With tax cuts and deregulation, corporate America’s creed of greed became unfettered, rampant and the age of mergers, downsizing, off- shoring and globalism took over with the aim of controlling world-wide commerce.

Factory after factory moved to third-world countries, for cheap labor with no benefits. More and more tax cuts for the wealthy and corporations, which strived for more and more riches, at the expense of American workers are more disgraceful than ever. Unions, which helped create the middle class in America, were decimated. Though unions must start to take some responsibility for the crashing economy caused by their greed, too. Today, with huge budget and trade deficits, the U.S. corporations are keeping millions of workers employed in foreign countries while good jobs have been rapidly disappearing from these shores for decades. As a result, workers in this country have lost ground against inflation due to stagnant wages. Medical and dental plans, retirement plans, decent wages and benefits along with increasing hours worked has significantly reduced the quality of life for American workers. More family members are working and still personal debt increases.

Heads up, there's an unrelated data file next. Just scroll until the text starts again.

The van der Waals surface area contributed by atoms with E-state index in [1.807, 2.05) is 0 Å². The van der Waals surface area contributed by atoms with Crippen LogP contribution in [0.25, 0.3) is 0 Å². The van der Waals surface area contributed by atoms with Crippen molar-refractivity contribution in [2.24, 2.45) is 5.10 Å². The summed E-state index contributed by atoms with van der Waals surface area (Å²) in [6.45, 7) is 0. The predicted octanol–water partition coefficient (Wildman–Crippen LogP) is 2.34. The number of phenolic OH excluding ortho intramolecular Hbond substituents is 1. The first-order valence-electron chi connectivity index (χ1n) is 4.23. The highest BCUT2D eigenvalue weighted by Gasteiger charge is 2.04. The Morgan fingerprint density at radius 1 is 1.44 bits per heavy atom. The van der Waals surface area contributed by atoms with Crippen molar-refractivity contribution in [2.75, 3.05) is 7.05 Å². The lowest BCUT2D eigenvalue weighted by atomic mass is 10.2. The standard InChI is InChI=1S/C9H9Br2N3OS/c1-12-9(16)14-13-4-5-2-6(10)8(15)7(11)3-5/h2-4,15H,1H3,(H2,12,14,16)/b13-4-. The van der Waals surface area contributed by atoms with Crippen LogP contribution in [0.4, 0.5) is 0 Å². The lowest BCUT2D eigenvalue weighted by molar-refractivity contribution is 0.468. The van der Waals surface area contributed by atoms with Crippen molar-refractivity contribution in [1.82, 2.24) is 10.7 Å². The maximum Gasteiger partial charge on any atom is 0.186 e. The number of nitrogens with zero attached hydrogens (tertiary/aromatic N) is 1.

The elderly could see fewer benefits in Social Security and Medicare, and they shouldn’t, no matter what certain pundits say.

These programs are entitlements which were paid for by the recipients during their working lives: that’s why throwing Health Care into the mix should be no problem. Think of the billions saved by cutting out the insurance middle-men!

Now, some economists see a light at the end of a murky tunnel and a return to prosperity.

It will take a complete change in our system to begin to turn the country around. It could result in rebellion and revolution down the road otherwise.

"The budget should be balanced, the Treasury should be refilled, public debt should be reduced, the arrogance of officialdom should be tempered and controlled, and the assistance to foreign lands should be curtailed lest Rome become bankrupt. People must again learn to work, instead of living on public assistance." — Cicero, 55 B.C.

As I was saying …

Wendy England Binnie a novelist and op/ed columnist lives In Oak Trace Villas.